In a study published two years ago, doctors analyzed blood levels in three groups of men for estradiol only, testosterone only, and estradiol and testosterone together. In men with low estradiol (2.0-18.1 pg/mL of blood), hip fractures were more than three times higher compared with men who had estradiol levels of 18.2-34.2 pg/mL.45
Men with estradiol levels greater than 34.3 pg/mL had a slightly higher risk of hip fracture compared with those in the range of 18.2-34.2 pg/mL. This study helps confirm age management specialists recommended range for estrogen levels in aging men.
Interestingly, this study also showed in the group of men whose blood was measured for estradiol and testosterone, those who were low in both these hormones suffered a startling 6.5 times greater incidence of hip fractures. The authors of this study concluded, “men with low estradiol levels are at an increased risk for future hip fracture. Men with both low estradiol and low testosterone levels seem to be at greatest risk for hip fracture.”45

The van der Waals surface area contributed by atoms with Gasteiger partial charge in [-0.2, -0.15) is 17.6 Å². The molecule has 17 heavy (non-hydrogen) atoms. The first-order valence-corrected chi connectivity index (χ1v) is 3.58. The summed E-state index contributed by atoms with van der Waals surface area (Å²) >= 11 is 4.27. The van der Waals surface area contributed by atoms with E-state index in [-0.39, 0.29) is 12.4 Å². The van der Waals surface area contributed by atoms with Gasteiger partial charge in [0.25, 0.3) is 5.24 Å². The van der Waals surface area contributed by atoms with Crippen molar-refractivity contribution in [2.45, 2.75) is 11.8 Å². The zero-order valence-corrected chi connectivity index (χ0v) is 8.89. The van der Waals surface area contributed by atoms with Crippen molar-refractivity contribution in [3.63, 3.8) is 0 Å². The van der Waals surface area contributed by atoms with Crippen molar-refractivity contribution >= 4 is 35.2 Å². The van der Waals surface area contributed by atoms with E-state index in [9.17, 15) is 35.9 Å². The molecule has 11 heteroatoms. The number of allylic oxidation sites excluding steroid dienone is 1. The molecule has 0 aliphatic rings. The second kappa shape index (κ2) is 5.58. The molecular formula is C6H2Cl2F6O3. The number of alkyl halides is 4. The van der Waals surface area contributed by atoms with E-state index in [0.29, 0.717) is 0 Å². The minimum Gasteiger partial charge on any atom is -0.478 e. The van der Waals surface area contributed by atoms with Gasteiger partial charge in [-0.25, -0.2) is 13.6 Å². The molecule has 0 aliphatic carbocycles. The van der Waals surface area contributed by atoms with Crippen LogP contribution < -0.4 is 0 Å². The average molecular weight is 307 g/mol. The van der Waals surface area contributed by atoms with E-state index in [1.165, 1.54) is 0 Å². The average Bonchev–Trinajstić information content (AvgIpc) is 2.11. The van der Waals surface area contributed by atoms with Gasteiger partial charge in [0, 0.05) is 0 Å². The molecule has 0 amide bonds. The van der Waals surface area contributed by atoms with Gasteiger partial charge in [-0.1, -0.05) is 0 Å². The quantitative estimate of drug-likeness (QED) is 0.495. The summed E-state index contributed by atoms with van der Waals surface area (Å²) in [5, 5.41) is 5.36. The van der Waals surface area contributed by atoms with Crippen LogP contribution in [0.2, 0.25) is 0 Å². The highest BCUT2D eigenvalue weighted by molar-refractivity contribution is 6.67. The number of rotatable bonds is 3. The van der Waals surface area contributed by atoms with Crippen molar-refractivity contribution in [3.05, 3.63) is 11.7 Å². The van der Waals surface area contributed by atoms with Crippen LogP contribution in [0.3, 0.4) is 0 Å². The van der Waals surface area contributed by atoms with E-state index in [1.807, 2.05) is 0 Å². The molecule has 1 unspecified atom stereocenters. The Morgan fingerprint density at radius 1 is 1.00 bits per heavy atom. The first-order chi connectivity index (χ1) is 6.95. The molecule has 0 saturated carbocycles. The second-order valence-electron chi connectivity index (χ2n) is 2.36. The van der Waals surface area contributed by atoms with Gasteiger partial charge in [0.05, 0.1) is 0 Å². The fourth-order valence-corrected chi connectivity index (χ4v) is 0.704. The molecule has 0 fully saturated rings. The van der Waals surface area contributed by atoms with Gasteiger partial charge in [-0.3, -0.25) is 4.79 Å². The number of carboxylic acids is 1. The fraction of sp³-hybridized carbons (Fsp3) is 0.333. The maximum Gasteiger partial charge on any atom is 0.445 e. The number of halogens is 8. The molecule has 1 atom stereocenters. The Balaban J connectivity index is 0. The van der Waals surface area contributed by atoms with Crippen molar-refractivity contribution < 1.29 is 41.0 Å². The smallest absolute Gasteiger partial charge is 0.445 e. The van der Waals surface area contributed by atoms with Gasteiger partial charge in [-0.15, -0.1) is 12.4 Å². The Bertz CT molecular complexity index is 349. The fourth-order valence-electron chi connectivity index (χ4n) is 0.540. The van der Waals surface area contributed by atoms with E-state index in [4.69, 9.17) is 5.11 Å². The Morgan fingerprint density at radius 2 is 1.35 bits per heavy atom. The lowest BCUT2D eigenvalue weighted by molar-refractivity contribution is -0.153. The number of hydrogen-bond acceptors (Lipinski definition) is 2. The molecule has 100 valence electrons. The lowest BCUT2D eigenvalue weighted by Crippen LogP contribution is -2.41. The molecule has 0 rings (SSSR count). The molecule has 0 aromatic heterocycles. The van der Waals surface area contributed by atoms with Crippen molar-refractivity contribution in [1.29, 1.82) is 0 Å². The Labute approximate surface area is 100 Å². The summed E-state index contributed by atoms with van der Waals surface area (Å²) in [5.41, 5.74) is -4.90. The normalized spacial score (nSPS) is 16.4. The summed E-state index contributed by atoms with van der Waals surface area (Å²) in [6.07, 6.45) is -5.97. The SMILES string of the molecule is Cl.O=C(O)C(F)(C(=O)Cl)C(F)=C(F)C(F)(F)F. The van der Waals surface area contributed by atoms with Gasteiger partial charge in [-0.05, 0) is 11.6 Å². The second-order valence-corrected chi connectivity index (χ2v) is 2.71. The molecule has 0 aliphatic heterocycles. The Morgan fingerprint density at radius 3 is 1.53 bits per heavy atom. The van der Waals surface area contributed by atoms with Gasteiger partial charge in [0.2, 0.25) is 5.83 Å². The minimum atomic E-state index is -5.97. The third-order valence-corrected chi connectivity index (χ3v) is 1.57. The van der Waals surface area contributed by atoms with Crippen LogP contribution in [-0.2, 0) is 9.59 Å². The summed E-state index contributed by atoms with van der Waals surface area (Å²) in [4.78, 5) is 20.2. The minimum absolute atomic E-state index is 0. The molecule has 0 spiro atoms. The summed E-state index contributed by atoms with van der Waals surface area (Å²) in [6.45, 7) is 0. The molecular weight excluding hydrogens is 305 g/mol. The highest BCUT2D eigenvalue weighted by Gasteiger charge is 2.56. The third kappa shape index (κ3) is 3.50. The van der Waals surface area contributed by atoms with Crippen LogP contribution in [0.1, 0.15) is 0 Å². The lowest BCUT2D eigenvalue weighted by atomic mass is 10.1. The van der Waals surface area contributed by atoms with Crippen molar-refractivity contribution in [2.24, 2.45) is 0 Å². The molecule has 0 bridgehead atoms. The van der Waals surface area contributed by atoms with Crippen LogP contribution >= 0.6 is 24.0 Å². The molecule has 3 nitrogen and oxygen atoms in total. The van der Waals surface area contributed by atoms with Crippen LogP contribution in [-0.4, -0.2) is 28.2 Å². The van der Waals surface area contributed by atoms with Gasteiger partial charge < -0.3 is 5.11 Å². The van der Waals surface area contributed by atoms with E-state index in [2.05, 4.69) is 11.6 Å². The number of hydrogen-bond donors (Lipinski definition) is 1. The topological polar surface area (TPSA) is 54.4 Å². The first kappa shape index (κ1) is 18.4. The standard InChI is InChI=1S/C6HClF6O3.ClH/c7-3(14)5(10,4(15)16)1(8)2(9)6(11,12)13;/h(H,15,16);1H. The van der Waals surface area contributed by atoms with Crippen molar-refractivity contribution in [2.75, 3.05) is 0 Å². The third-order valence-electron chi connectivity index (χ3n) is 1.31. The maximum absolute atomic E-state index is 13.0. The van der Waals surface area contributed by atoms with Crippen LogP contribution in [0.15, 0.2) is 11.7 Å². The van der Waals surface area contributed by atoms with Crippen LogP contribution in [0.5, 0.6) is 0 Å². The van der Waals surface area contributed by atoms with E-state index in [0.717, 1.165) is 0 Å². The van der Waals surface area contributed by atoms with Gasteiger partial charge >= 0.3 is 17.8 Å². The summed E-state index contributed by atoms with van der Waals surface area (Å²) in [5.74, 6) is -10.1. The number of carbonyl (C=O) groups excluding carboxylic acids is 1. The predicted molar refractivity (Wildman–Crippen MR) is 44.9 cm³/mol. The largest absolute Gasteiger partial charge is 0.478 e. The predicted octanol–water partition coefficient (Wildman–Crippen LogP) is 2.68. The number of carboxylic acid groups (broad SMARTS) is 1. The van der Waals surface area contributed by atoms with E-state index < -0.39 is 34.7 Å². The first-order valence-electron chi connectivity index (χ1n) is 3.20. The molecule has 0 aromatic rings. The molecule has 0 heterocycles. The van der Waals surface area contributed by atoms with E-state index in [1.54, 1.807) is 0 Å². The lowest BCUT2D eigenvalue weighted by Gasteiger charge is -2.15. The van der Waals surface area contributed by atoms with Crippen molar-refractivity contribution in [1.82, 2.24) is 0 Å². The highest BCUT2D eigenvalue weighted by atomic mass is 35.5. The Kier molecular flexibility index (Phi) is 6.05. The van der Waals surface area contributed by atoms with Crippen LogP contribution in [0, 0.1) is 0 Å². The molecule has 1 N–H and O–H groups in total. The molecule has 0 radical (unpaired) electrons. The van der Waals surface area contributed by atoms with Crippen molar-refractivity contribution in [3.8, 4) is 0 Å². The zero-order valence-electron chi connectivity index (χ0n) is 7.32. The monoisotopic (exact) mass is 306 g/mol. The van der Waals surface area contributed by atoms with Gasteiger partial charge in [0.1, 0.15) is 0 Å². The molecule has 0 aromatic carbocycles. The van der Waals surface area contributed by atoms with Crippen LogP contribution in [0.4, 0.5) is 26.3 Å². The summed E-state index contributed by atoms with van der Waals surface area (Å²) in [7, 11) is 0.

Conflicting Data
With the voluminous amount of scientific studies being published today, contradictions inevitably arise, and this is not always due to study design flaws.

For the past decade, age management specialists have reported on dozens of studies showing that higher testosterone levels significantly reduce a man’s risk of cardiovascular disease. In fact, after a comprehensive database search and identified a total of 50 studies that document the protective effects of testosterone against cardiovascular disease in men.
A study published two years ago, however, contradicts this. This study showed greater incidences of heart attacks in men with higher testosterone and lower heart attack risks in older men with higher estradiol. (In younger men, estradiol level had no impact on heart attack incidence in this study.) The authors of the study admitted a limitation to the study was only measuring baseline levels of hormones. This study nonetheless was used at the anti-aging conference to proclaim that estradiol protects against heart attack.46